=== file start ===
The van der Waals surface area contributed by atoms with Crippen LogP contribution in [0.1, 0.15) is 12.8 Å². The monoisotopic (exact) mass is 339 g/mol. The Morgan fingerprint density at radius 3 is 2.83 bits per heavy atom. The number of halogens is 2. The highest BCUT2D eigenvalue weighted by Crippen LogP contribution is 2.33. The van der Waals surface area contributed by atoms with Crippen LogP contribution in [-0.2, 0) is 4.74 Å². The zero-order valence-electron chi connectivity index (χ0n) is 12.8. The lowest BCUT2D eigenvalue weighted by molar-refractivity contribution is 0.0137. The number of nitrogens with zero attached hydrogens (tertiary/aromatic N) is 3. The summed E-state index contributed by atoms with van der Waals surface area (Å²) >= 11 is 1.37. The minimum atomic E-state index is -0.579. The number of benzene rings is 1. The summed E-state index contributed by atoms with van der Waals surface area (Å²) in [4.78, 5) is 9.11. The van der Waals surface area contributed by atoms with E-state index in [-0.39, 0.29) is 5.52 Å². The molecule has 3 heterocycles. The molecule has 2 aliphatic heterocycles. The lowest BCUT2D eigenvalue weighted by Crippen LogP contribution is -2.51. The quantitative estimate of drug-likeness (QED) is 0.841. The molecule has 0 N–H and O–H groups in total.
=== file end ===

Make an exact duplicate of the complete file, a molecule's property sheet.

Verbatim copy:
The van der Waals surface area contributed by atoms with Crippen LogP contribution in [0.1, 0.15) is 12.8 Å². The monoisotopic (exact) mass is 339 g/mol. The Morgan fingerprint density at radius 3 is 2.83 bits per heavy atom. The number of halogens is 2. The highest BCUT2D eigenvalue weighted by Crippen LogP contribution is 2.33. The van der Waals surface area contributed by atoms with Crippen LogP contribution in [-0.2, 0) is 4.74 Å². The zero-order valence-electron chi connectivity index (χ0n) is 12.8. The lowest BCUT2D eigenvalue weighted by molar-refractivity contribution is 0.0137. The number of nitrogens with zero attached hydrogens (tertiary/aromatic N) is 3. The summed E-state index contributed by atoms with van der Waals surface area (Å²) >= 11 is 1.37. The minimum atomic E-state index is -0.579. The number of benzene rings is 1. The summed E-state index contributed by atoms with van der Waals surface area (Å²) in [4.78, 5) is 9.11. The van der Waals surface area contributed by atoms with E-state index in [-0.39, 0.29) is 5.52 Å². The molecule has 3 heterocycles. The molecule has 2 aliphatic heterocycles. The lowest BCUT2D eigenvalue weighted by Crippen LogP contribution is -2.51. The quantitative estimate of drug-likeness (QED) is 0.841. The molecule has 0 N–H and O–H groups in total.